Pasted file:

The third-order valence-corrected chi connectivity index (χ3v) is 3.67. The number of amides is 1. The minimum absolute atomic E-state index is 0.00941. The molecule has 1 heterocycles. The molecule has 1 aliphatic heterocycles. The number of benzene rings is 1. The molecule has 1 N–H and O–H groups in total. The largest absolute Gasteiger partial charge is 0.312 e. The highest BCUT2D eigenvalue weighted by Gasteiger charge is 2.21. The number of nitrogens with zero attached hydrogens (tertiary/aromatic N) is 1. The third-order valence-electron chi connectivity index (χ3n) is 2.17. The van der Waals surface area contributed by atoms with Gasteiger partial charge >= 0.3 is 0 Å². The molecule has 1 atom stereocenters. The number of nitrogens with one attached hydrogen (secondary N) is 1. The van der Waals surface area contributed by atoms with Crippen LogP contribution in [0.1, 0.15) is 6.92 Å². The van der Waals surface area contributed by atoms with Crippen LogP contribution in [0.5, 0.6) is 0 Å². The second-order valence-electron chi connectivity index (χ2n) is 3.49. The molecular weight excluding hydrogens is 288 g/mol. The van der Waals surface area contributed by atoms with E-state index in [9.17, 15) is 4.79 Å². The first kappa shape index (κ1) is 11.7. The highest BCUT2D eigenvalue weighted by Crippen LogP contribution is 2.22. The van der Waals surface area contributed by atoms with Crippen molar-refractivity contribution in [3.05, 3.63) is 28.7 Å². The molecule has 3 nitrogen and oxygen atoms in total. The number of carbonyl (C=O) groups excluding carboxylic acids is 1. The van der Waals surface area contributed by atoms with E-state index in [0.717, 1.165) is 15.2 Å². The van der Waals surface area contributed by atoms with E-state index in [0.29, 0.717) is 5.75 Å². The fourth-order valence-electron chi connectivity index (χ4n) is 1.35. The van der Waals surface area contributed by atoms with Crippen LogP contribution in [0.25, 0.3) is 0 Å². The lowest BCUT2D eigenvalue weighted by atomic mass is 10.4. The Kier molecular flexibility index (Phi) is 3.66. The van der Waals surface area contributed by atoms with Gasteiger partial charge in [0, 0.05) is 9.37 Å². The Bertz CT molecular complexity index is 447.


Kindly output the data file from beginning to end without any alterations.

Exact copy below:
The third-order valence-corrected chi connectivity index (χ3v) is 3.67. The number of amides is 1. The minimum absolute atomic E-state index is 0.00941. The molecule has 1 heterocycles. The molecule has 1 aliphatic heterocycles. The number of benzene rings is 1. The molecule has 1 N–H and O–H groups in total. The largest absolute Gasteiger partial charge is 0.312 e. The highest BCUT2D eigenvalue weighted by Gasteiger charge is 2.21. The number of nitrogens with zero attached hydrogens (tertiary/aromatic N) is 1. The third-order valence-electron chi connectivity index (χ3n) is 2.17. The van der Waals surface area contributed by atoms with Gasteiger partial charge >= 0.3 is 0 Å². The molecule has 1 atom stereocenters. The number of nitrogens with one attached hydrogen (secondary N) is 1. The van der Waals surface area contributed by atoms with Crippen LogP contribution in [0.1, 0.15) is 6.92 Å². The van der Waals surface area contributed by atoms with Crippen LogP contribution in [0.5, 0.6) is 0 Å². The second-order valence-electron chi connectivity index (χ2n) is 3.49. The molecular weight excluding hydrogens is 288 g/mol. The van der Waals surface area contributed by atoms with E-state index in [9.17, 15) is 4.79 Å². The first kappa shape index (κ1) is 11.7. The highest BCUT2D eigenvalue weighted by Crippen LogP contribution is 2.22. The van der Waals surface area contributed by atoms with Crippen molar-refractivity contribution in [3.05, 3.63) is 28.7 Å². The molecule has 3 nitrogen and oxygen atoms in total. The number of carbonyl (C=O) groups excluding carboxylic acids is 1. The van der Waals surface area contributed by atoms with E-state index in [0.717, 1.165) is 15.2 Å². The van der Waals surface area contributed by atoms with E-state index in [0.29, 0.717) is 5.75 Å². The fourth-order valence-electron chi connectivity index (χ4n) is 1.35. The van der Waals surface area contributed by atoms with Crippen LogP contribution in [0.25, 0.3) is 0 Å². The lowest BCUT2D eigenvalue weighted by atomic mass is 10.4. The Kier molecular flexibility index (Phi) is 3.66. The van der Waals surface area contributed by atoms with Gasteiger partial charge in [0, 0.05) is 9.37 Å². The Bertz CT molecular complexity index is 447.